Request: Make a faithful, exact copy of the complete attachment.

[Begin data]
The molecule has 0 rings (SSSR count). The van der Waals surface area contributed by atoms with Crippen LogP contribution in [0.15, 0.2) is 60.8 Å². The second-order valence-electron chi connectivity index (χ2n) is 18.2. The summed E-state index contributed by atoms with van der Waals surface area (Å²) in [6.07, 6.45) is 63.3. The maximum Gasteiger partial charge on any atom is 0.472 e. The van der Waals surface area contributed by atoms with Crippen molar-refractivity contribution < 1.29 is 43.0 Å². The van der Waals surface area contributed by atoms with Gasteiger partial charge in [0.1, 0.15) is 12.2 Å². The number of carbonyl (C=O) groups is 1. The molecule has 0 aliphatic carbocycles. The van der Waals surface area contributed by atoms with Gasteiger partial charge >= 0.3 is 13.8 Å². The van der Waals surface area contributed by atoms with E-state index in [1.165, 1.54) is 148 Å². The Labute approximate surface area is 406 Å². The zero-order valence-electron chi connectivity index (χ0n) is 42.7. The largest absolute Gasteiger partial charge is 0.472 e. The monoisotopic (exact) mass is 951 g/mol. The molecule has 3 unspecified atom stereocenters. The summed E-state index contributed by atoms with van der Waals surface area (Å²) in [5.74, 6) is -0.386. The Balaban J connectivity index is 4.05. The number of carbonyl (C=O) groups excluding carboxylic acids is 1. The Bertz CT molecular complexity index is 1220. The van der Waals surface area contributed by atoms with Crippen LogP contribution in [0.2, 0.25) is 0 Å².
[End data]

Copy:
The molecule has 0 rings (SSSR count). The van der Waals surface area contributed by atoms with Crippen LogP contribution in [0.15, 0.2) is 60.8 Å². The second-order valence-electron chi connectivity index (χ2n) is 18.2. The summed E-state index contributed by atoms with van der Waals surface area (Å²) in [6.07, 6.45) is 63.3. The maximum Gasteiger partial charge on any atom is 0.472 e. The van der Waals surface area contributed by atoms with Crippen molar-refractivity contribution < 1.29 is 43.0 Å². The van der Waals surface area contributed by atoms with Gasteiger partial charge in [0.1, 0.15) is 12.2 Å². The number of carbonyl (C=O) groups is 1. The molecule has 0 aliphatic carbocycles. The van der Waals surface area contributed by atoms with Gasteiger partial charge >= 0.3 is 13.8 Å². The van der Waals surface area contributed by atoms with E-state index in [1.165, 1.54) is 148 Å². The Labute approximate surface area is 406 Å². The zero-order valence-electron chi connectivity index (χ0n) is 42.7. The largest absolute Gasteiger partial charge is 0.472 e. The monoisotopic (exact) mass is 951 g/mol. The molecule has 3 unspecified atom stereocenters. The summed E-state index contributed by atoms with van der Waals surface area (Å²) in [5.74, 6) is -0.386. The Balaban J connectivity index is 4.05. The number of carbonyl (C=O) groups excluding carboxylic acids is 1. The Bertz CT molecular complexity index is 1220. The van der Waals surface area contributed by atoms with Crippen LogP contribution in [0.2, 0.25) is 0 Å².